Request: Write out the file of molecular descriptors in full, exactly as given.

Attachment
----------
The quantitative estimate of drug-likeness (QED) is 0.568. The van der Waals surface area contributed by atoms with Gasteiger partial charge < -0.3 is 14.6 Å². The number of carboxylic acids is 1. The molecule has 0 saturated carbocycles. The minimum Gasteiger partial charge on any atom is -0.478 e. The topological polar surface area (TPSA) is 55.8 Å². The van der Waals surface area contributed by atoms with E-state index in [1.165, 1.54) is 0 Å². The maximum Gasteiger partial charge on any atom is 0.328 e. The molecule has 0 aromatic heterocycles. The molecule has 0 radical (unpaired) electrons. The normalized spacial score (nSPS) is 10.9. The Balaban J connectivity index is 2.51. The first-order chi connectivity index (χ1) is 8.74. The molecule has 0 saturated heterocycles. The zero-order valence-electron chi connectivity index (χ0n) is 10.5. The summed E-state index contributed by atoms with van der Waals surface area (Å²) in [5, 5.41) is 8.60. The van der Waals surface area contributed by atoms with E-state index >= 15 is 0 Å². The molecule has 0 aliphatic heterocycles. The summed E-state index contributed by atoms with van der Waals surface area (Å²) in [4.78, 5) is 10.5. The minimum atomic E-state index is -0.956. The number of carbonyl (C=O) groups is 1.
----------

The quantitative estimate of drug-likeness (QED) is 0.568. The van der Waals surface area contributed by atoms with Gasteiger partial charge < -0.3 is 14.6 Å². The number of carboxylic acids is 1. The molecule has 0 saturated carbocycles. The minimum Gasteiger partial charge on any atom is -0.478 e. The topological polar surface area (TPSA) is 55.8 Å². The van der Waals surface area contributed by atoms with E-state index in [1.165, 1.54) is 0 Å². The maximum Gasteiger partial charge on any atom is 0.328 e. The molecule has 0 aromatic heterocycles. The molecule has 0 radical (unpaired) electrons. The normalized spacial score (nSPS) is 10.9. The Balaban J connectivity index is 2.51. The first-order chi connectivity index (χ1) is 8.74. The molecule has 0 saturated heterocycles. The zero-order valence-electron chi connectivity index (χ0n) is 10.5. The summed E-state index contributed by atoms with van der Waals surface area (Å²) in [5, 5.41) is 8.60. The van der Waals surface area contributed by atoms with E-state index >= 15 is 0 Å². The molecule has 0 aliphatic heterocycles. The summed E-state index contributed by atoms with van der Waals surface area (Å²) in [4.78, 5) is 10.5. The minimum atomic E-state index is -0.956. The number of carbonyl (C=O) groups is 1.